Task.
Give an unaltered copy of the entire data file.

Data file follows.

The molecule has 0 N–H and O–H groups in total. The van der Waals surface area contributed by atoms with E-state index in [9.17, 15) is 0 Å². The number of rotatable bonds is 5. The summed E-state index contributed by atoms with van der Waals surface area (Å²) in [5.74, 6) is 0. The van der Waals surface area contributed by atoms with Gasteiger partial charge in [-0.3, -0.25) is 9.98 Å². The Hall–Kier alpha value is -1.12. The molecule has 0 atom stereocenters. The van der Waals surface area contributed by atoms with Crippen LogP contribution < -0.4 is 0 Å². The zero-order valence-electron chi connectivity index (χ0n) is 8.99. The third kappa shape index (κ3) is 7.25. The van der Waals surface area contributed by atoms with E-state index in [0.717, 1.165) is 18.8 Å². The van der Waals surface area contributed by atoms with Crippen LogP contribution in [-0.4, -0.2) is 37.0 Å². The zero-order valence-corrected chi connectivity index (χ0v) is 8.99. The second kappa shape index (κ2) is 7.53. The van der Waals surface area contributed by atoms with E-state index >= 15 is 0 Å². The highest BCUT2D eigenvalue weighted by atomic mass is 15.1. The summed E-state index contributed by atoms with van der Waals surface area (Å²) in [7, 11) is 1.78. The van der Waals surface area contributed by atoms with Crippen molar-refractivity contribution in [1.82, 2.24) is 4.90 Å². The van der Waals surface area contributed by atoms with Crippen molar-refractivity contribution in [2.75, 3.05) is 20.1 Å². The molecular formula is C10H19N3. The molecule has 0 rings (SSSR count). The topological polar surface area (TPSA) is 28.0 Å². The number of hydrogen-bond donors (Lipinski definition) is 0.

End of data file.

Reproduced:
The molecule has 0 N–H and O–H groups in total. The van der Waals surface area contributed by atoms with E-state index in [9.17, 15) is 0 Å². The number of rotatable bonds is 5. The summed E-state index contributed by atoms with van der Waals surface area (Å²) in [5.74, 6) is 0. The van der Waals surface area contributed by atoms with Gasteiger partial charge in [-0.3, -0.25) is 9.98 Å². The Hall–Kier alpha value is -1.12. The molecule has 0 atom stereocenters. The van der Waals surface area contributed by atoms with Crippen LogP contribution < -0.4 is 0 Å². The zero-order valence-electron chi connectivity index (χ0n) is 8.99. The third kappa shape index (κ3) is 7.25. The van der Waals surface area contributed by atoms with E-state index in [0.717, 1.165) is 18.8 Å². The van der Waals surface area contributed by atoms with Crippen LogP contribution in [-0.4, -0.2) is 37.0 Å². The zero-order valence-corrected chi connectivity index (χ0v) is 8.99. The second kappa shape index (κ2) is 7.53. The van der Waals surface area contributed by atoms with E-state index >= 15 is 0 Å². The highest BCUT2D eigenvalue weighted by atomic mass is 15.1. The summed E-state index contributed by atoms with van der Waals surface area (Å²) in [7, 11) is 1.78. The van der Waals surface area contributed by atoms with Crippen molar-refractivity contribution in [1.82, 2.24) is 4.90 Å². The van der Waals surface area contributed by atoms with Crippen molar-refractivity contribution in [2.75, 3.05) is 20.1 Å². The molecular formula is C10H19N3. The molecule has 0 rings (SSSR count). The topological polar surface area (TPSA) is 28.0 Å². The number of hydrogen-bond donors (Lipinski definition) is 0.